The authors conducted a venue-based community survey with 53 African American women living in low-income neighborhoods of a Southeastern city in order to understand women's knowledge of and attitudes toward pre-exposure prophylaxis (PrEP). They found that awareness of PrEP was very low, with only 16% being aware that PrEP is used for HIV prevention. The vast majority reported that they would use or would consider using PrEP, most frequently citing a general interest in HIV prevention or a lack of awareness of their partners' HIV status as motivations for their interest. Some women expressed concerns about side effects or low perceived HIV risk as disincentives for PrEP use.
Citation: Hill LM, Lightfoot AF, Riggins L . Awareness of and attitudes toward pre-exposure prophylaxis among African American women living in low-income neighborhoods in a Southeastern city. AIDS Care 2021 Feb;33(2):239-43. doi: 10.1080/09540121.2020.1769834..
Keywords: Human Immunodeficiency Virus (HIV), Racial / Ethnic Minorities, Women, Low-Income, Prevention, Medication
McCoy RG, Van Houten HK, Deng Y
Comparison of diabetes medications used by adults with commercial insurance vs Medicare Advantage, 2016 to 2019.
Investigators sought to compare trends in initiation of treatment with GLP-1RA, SGLT2i, and DPP-4i by older adults with type 2 diabetes insured by Medicare Advantage vs commercial health plans. They found that Medicare Advantage beneficiaries may be less likely than commercially insured beneficiaries to be treated with newer medications to lower glucose levels, with greater disparities among lower-income patients. They recommended further investigation of nonclinical factors contributing to treatment decisions and efforts to promote greater equity in diabetes management.
Citation: McCoy RG, Van Houten HK, Deng Y . Comparison of diabetes medications used by adults with commercial insurance vs Medicare Advantage, 2016 to 2019. JAMA Netw Open 2021 Feb;4(2):e2035792. doi: 10.1001/jamanetworkopen.2020.35792..
Keywords: Elderly, Diabetes, Chronic Conditions, Medication, Medicare, Health Insurance, Disparities, Low-Income
Patel SA, Krasnow M, Long K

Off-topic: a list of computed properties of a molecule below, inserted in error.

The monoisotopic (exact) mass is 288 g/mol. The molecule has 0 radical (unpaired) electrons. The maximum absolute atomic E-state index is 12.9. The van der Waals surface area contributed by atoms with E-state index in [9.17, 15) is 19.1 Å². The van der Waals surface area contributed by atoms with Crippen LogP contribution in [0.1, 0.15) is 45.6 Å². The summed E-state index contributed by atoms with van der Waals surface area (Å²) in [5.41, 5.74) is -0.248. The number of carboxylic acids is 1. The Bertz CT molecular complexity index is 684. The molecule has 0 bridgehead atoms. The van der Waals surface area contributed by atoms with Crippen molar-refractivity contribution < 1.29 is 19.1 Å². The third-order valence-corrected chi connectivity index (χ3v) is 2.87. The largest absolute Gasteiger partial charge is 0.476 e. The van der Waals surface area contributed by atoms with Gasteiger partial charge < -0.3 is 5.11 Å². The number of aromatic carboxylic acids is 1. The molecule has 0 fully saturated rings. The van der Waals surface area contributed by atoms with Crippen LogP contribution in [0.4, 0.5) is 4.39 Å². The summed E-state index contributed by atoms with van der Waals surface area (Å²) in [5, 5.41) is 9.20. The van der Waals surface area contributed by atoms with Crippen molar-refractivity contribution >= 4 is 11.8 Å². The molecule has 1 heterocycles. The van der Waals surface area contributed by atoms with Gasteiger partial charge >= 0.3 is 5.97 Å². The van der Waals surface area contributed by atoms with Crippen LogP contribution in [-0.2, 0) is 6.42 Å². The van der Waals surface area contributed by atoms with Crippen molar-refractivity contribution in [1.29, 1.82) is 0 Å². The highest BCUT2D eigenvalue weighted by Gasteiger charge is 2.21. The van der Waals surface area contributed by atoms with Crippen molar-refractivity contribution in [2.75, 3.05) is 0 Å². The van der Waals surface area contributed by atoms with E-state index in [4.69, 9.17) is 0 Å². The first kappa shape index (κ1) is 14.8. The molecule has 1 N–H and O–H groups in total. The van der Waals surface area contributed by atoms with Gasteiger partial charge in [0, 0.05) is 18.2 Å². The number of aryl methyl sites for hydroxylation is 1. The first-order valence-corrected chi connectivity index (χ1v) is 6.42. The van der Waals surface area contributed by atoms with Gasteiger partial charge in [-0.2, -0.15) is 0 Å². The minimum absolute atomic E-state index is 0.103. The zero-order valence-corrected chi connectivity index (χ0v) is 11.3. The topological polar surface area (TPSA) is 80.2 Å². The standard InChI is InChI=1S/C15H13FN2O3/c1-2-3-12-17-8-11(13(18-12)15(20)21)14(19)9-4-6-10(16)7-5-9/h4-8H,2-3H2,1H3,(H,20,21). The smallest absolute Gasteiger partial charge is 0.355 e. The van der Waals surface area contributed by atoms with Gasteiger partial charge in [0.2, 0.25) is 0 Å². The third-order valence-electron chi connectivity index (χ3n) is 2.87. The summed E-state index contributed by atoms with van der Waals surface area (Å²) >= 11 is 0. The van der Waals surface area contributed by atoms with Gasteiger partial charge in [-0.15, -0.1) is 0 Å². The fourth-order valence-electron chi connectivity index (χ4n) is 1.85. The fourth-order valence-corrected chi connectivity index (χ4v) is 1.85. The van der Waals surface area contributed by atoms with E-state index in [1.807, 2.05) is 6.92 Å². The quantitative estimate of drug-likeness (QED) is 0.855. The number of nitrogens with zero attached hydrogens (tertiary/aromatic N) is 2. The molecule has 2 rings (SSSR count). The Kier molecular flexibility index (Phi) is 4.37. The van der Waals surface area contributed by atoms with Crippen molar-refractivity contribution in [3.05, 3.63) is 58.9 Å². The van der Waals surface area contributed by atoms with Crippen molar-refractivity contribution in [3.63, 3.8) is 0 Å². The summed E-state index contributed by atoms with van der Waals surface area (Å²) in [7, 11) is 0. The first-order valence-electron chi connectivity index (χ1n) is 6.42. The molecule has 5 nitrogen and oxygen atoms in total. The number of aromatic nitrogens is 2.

Excess 30-day heart failure readmissions and mortality in black patients increases with neighborhood deprivation.
Researchers examined whether neighborhood environment modifies the disparity in 30-day heart failure (HF) readmissions and mortality between Black and White patients in the Southeastern United States. They created a geocoded retrospective cohort of patients hospitalized for acute HF from 2010-2018 within Emory Healthcare. They found that excess 30-day HF readmissions and mortality were present among Black patients in every neighborhood strata and increased with progressive neighborhood socioeconomic deprivation.
Citation: Patel SA, Krasnow M, Long K . Excess 30-day heart failure readmissions and mortality in black patients increases with neighborhood deprivation. Circ Heart Fail 2020 Dec;13(12):e007947. doi: 10.1161/circheartfailure.120.007947..
Keywords: Heart Disease and Health, Cardiovascular Conditions, Hospital Readmissions, Racial / Ethnic Minorities, Mortality, Social Determinants of Health, Low-Income, Disparities
Joyce NR, Pfeiffer MR, Zullo AR
Individual and geographic variation in driver's license suspensions: evidence of disparities by race, ethnicity and income.
Using data from the New Jersey Safety Health Outcomes data warehouse 2004-2018, the authors compared characteristics of suspended drivers, their residential census tract, as well as access to public transportation and jobs, by reason for the suspension. They found that 91% of license suspensions were for non-driving-related events, with the most common reason for a suspension being failure to pay a fine. Non-driving-related suspended drivers lived in census tracts with a lower household median income, higher proportion of black and Hispanic residents and higher unemployment rates, but also better walkability scores and better access to public transportation and jobs. They recommended additional work to determine what effect this has for the social and economic well-being of suspended drivers.
Citation: Joyce NR, Pfeiffer MR, Zullo AR . Individual and geographic variation in driver's license suspensions: evidence of disparities by race, ethnicity and income. J Transp Health 2020 Dec;19. doi: 10.1016/j.jth.2020.100933..
Keywords: Racial / Ethnic Minorities, Disparities, Low-Income, Vulnerable Populations, Social Determinants of Health
Leifheit KM, Schwartz GL, Pollack CE
Severe housing insecurity during pregnancy: association with adverse birth and infant outcomes.